Story Structure

Drive: Pushing The Limits Of Space Opera

Today I’m talking about the webcomic Drive, created by Dave Kellett, which is a story that’s Pushing The Limits Of Space Opera. I already mentioned Drive in several blog posts.

Space Operas are awesome!

In movies, the coolest Space Opera lately was Guardians Of The Galaxy. Facilitated by technological progress, it sported amazing visuals. The combination of Space Opera and Superhero Movie was done very well.

Guardians Of The Galaxy even profited from the fact that it came late to join a long history of Space Opera movies: Non-human characters as part of an ensemble cast are no longer something that stands out too much, which enabled the film-makers to integrate all these genetically enhanced/modified/created characters so seamlessly that they could perform any imaginable movie character function. Paradoxically, by adding a raccoon and a tree to the cast, Guardians Of The Galaxy manged to make both the Superhero and the Space Opera genre appear more human.

Space Opera Webcomics are eve more awesome

I have no considered opinion what the latest, greatest Space Opera is on TV, in novels, or in printed comics, but I do have an opinion about webcomics:

Since Space Operas as stories are awesome, and webcomics as a storytelling medium are awesome, it come to no surprise that Space Opera Webcomics are super awesome.

Ever since the great webcomic Space Trawler by Christopher Baldwin (which will be the topic of another blog post here, some day in the future) came to its brutal conclusion, which was most fulfilling, if also very sad, there can no longer be any question that the webcomic Drive, created by Dave Kellett, is the current apex of Space Opera in webcomics.

What do I mean with: Pushing The Limits Of Space Opera? The possibilities to enlarge the size and scope of space operas in a numerical sense are endless: Adding more planets (or even galaxies), more races, more weapons, more magic, greater time spans; you name it, someone has done it. And this approach isn’t necessarily bad, as evidenced by a couple of great works which do this, for example one of my favorite webcomics, Schlock Mercenary. (Just to be clear, Schlock Mercenary does a lot of other cool things as well.)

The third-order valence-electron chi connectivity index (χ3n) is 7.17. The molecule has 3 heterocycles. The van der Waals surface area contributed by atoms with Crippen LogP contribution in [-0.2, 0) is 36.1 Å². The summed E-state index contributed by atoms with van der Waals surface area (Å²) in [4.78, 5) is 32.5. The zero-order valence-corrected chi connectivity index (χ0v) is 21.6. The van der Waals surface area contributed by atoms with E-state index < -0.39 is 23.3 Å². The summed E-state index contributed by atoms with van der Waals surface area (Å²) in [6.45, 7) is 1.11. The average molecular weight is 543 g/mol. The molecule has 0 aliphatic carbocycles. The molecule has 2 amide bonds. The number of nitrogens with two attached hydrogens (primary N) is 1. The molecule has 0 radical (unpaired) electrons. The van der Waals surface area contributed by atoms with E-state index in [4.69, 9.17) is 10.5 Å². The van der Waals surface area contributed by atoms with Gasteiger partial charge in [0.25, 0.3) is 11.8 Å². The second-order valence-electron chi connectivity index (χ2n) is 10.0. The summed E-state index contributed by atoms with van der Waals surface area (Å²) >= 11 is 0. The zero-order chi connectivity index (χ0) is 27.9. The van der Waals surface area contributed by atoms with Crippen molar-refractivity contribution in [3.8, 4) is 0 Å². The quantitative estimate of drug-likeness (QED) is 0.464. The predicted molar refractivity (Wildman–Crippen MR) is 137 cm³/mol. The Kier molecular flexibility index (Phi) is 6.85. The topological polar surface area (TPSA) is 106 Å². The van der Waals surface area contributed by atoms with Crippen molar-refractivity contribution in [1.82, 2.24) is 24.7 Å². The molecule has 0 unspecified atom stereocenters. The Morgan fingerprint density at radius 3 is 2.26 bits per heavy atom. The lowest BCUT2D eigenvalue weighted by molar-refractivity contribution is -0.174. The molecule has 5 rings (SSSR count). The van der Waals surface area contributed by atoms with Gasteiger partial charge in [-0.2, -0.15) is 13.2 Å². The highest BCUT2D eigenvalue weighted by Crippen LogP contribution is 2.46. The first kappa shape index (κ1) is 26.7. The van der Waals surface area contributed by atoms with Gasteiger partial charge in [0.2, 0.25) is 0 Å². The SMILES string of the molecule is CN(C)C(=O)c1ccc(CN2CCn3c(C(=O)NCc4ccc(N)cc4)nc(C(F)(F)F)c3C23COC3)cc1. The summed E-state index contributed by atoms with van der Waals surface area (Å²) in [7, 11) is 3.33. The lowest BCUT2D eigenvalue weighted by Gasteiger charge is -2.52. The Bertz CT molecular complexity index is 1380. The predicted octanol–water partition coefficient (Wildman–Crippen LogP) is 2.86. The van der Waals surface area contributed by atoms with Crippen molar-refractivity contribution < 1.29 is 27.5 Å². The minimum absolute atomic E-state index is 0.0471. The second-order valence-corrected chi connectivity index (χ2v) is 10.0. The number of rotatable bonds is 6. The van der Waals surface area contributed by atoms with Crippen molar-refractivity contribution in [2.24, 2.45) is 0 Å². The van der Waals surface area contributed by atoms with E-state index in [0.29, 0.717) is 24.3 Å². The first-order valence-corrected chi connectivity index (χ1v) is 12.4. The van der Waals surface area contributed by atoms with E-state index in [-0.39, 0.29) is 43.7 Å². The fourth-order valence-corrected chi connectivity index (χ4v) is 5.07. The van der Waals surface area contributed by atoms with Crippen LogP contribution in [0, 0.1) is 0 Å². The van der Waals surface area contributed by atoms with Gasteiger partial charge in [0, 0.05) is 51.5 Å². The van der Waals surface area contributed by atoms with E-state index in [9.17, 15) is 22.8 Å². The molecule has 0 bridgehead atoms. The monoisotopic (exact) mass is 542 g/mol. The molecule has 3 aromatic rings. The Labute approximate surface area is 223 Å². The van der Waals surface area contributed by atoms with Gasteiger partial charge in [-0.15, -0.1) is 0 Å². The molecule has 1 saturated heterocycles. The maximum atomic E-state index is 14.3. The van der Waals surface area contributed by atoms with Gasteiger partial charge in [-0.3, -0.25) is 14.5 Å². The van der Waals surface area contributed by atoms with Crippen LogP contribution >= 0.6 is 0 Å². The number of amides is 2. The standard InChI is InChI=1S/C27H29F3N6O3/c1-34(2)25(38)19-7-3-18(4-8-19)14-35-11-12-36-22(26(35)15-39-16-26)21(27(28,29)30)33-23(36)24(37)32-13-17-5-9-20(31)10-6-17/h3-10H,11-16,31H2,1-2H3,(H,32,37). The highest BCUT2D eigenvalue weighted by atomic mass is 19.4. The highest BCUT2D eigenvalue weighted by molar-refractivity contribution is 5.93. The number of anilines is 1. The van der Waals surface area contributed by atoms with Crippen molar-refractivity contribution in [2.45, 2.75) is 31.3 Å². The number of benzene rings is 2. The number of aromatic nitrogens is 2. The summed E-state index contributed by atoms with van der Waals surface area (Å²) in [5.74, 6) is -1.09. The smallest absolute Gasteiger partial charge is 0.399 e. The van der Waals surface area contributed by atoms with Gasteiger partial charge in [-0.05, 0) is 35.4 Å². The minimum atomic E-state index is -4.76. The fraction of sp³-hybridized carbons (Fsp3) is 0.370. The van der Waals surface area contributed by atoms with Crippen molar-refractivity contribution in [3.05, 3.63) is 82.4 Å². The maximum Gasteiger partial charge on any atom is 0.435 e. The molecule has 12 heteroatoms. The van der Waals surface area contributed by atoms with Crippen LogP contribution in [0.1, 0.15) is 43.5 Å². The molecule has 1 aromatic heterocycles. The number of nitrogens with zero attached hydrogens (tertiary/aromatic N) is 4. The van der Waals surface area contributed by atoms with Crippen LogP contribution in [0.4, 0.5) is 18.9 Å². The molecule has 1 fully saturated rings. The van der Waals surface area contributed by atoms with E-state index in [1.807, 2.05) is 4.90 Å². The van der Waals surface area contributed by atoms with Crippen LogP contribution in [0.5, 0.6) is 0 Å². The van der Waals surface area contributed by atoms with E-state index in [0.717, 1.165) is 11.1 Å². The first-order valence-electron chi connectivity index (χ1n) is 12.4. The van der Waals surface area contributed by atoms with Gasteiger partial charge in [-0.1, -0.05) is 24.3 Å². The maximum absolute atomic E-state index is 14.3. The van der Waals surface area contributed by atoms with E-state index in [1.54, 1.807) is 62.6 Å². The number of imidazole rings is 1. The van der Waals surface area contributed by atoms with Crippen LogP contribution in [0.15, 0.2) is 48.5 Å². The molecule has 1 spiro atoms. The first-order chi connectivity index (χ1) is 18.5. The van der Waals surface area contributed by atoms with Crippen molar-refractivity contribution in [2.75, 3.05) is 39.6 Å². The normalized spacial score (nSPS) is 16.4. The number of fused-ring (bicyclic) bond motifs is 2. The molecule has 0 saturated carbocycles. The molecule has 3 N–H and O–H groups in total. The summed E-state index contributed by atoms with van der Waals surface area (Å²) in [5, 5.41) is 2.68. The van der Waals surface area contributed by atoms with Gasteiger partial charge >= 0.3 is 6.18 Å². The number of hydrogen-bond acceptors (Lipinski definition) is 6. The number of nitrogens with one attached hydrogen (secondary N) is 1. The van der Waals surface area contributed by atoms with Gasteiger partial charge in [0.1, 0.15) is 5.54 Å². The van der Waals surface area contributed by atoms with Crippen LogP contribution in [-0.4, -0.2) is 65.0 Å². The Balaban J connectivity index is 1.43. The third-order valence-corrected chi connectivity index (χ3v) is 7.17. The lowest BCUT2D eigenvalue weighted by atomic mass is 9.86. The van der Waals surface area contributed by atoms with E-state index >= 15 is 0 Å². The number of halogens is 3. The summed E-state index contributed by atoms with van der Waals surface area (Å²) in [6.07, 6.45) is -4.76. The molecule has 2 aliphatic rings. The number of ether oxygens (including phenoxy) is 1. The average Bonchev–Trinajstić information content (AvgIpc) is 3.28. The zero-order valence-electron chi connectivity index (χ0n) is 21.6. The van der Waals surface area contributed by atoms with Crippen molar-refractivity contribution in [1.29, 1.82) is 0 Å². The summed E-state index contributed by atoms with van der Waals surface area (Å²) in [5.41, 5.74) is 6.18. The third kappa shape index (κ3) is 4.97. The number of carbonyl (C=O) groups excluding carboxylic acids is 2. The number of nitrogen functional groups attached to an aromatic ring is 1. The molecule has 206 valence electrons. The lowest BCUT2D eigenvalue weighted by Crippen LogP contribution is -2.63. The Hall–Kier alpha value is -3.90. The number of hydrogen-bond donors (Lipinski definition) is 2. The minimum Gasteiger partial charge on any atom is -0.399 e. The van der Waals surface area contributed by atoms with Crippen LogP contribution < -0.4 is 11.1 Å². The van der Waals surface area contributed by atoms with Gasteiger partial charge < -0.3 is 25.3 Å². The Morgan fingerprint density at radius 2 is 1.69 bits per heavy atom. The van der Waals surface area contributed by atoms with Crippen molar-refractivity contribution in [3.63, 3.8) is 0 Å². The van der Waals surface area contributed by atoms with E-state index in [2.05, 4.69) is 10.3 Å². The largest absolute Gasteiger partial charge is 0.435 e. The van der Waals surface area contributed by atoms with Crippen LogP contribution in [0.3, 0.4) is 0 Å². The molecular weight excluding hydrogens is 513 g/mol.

Also, science fiction stories or space operas that do not push the limit as described in this post can still be totally awesome: Space Mullet (see also these posts), Trekker (see also those posts), Opportunities (see also those other posts), and Space Junk Arlia are fine examples.

Drive: Beware The SPOILERS!

Now I will have to back up this bold claim with hard facts, but to do so requires countless SPOILERS, so I encourage you to check up on Drive first.

It’s about 200 pages in, so reading it all will take some time, but it will be totally worth it: You will you avoid SPOILERS, and it will also be one of the best stories you have read in a long time.

Now, if you have read Drive, or are not afraid of SPOILERS anyway, you can proceed.

Drive: The Promises

Drive is very upfront and open with its promises to the reader:

  • By the end of the prologue, at page three, we know the main premise of the world-building, namely the Ring Drive and the Second Spanish Empire build from it. Tone and style are already being established.
  • About two dozen pages later, we know the main characters, but one, and also much more about the world-building, and most of the premise for the story. We have also seen a couple of amazing backmatter pages from the Enciclopedia Xenobiologia.
  • When the last addition to the main ensemble cast is introduced, it takes little more than a dozen pages till it is revealed that Orla keeps some secrets from the rest of the crew.
  • When the Filipods are introduced, it is made clear that they are poets whose loquaciousness can bore people to death, but also super awesome scientists and engineers.
  • Further into the story, we are presented with a map of the galactic powers that tells us about every place we will ever encounter.
  • When their home planet is cracked in half, the Filipods, because of their unique evolutionary development, are kept alive, and not thrown into the air like every Tesskan who lives on the same planet.
  • We also see, quite early on, an organisational chart that hints at a super-secret unit called Jinyiwei, headed by the Puno Gris.

Drive: The Surprises

But despite being so upfront, and never playing hide-and-seek or smoke-and-mirrors, Drive manages to surprise the reader, again and again, and on so many different levels:

There are many, many more. Which one are your favorites? Tell us in the comments!

Drive: The Big Payoffs

What makes Drive truly extraordinary is how the different surprising developments interact with each other and form a fabric of world-building that has few equals with regard to complexity, creativity, cohesion and clarity.